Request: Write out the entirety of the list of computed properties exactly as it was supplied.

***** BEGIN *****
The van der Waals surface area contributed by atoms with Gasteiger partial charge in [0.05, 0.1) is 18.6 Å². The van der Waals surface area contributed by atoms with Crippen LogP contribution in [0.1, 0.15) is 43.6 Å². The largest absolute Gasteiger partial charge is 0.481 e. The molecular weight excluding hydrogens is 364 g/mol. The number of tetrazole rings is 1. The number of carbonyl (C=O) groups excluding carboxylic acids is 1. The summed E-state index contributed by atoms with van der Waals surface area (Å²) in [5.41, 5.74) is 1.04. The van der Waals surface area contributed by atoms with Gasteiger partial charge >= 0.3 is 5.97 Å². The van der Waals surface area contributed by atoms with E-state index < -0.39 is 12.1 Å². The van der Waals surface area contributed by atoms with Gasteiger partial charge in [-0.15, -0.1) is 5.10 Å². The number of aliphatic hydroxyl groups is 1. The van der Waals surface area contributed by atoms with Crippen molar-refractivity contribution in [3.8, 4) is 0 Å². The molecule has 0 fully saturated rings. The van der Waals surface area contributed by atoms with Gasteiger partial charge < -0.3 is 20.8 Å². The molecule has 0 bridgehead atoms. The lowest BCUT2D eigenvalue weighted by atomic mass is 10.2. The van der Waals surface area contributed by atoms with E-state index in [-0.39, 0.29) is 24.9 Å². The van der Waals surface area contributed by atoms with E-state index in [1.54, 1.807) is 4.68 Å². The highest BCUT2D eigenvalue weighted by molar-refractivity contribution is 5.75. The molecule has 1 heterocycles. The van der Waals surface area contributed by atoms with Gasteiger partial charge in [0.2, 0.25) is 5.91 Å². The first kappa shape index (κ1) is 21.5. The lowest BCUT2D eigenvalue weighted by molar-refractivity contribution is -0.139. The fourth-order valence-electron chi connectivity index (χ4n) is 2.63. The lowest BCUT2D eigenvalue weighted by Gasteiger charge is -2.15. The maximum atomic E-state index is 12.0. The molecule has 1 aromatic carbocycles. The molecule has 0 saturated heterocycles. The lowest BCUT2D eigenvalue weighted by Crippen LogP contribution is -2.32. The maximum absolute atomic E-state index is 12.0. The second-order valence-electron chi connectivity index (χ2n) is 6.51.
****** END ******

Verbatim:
The van der Waals surface area contributed by atoms with Gasteiger partial charge in [0.05, 0.1) is 18.6 Å². The van der Waals surface area contributed by atoms with Crippen LogP contribution in [0.1, 0.15) is 43.6 Å². The largest absolute Gasteiger partial charge is 0.481 e. The molecular weight excluding hydrogens is 364 g/mol. The number of tetrazole rings is 1. The number of carbonyl (C=O) groups excluding carboxylic acids is 1. The summed E-state index contributed by atoms with van der Waals surface area (Å²) in [5.41, 5.74) is 1.04. The van der Waals surface area contributed by atoms with Gasteiger partial charge >= 0.3 is 5.97 Å². The van der Waals surface area contributed by atoms with E-state index < -0.39 is 12.1 Å². The van der Waals surface area contributed by atoms with Gasteiger partial charge in [-0.15, -0.1) is 5.10 Å². The number of aliphatic hydroxyl groups is 1. The van der Waals surface area contributed by atoms with Crippen molar-refractivity contribution in [3.8, 4) is 0 Å². The molecule has 0 fully saturated rings. The van der Waals surface area contributed by atoms with Gasteiger partial charge < -0.3 is 20.8 Å². The molecule has 0 bridgehead atoms. The lowest BCUT2D eigenvalue weighted by atomic mass is 10.2. The van der Waals surface area contributed by atoms with E-state index in [-0.39, 0.29) is 24.9 Å². The van der Waals surface area contributed by atoms with E-state index in [1.54, 1.807) is 4.68 Å². The highest BCUT2D eigenvalue weighted by molar-refractivity contribution is 5.75. The molecule has 1 heterocycles. The van der Waals surface area contributed by atoms with Gasteiger partial charge in [0.2, 0.25) is 5.91 Å². The first kappa shape index (κ1) is 21.5. The lowest BCUT2D eigenvalue weighted by molar-refractivity contribution is -0.139. The fourth-order valence-electron chi connectivity index (χ4n) is 2.63. The lowest BCUT2D eigenvalue weighted by Gasteiger charge is -2.15. The maximum atomic E-state index is 12.0. The molecule has 1 aromatic carbocycles. The molecule has 0 saturated heterocycles. The lowest BCUT2D eigenvalue weighted by Crippen LogP contribution is -2.32. The maximum absolute atomic E-state index is 12.0. The second-order valence-electron chi connectivity index (χ2n) is 6.51.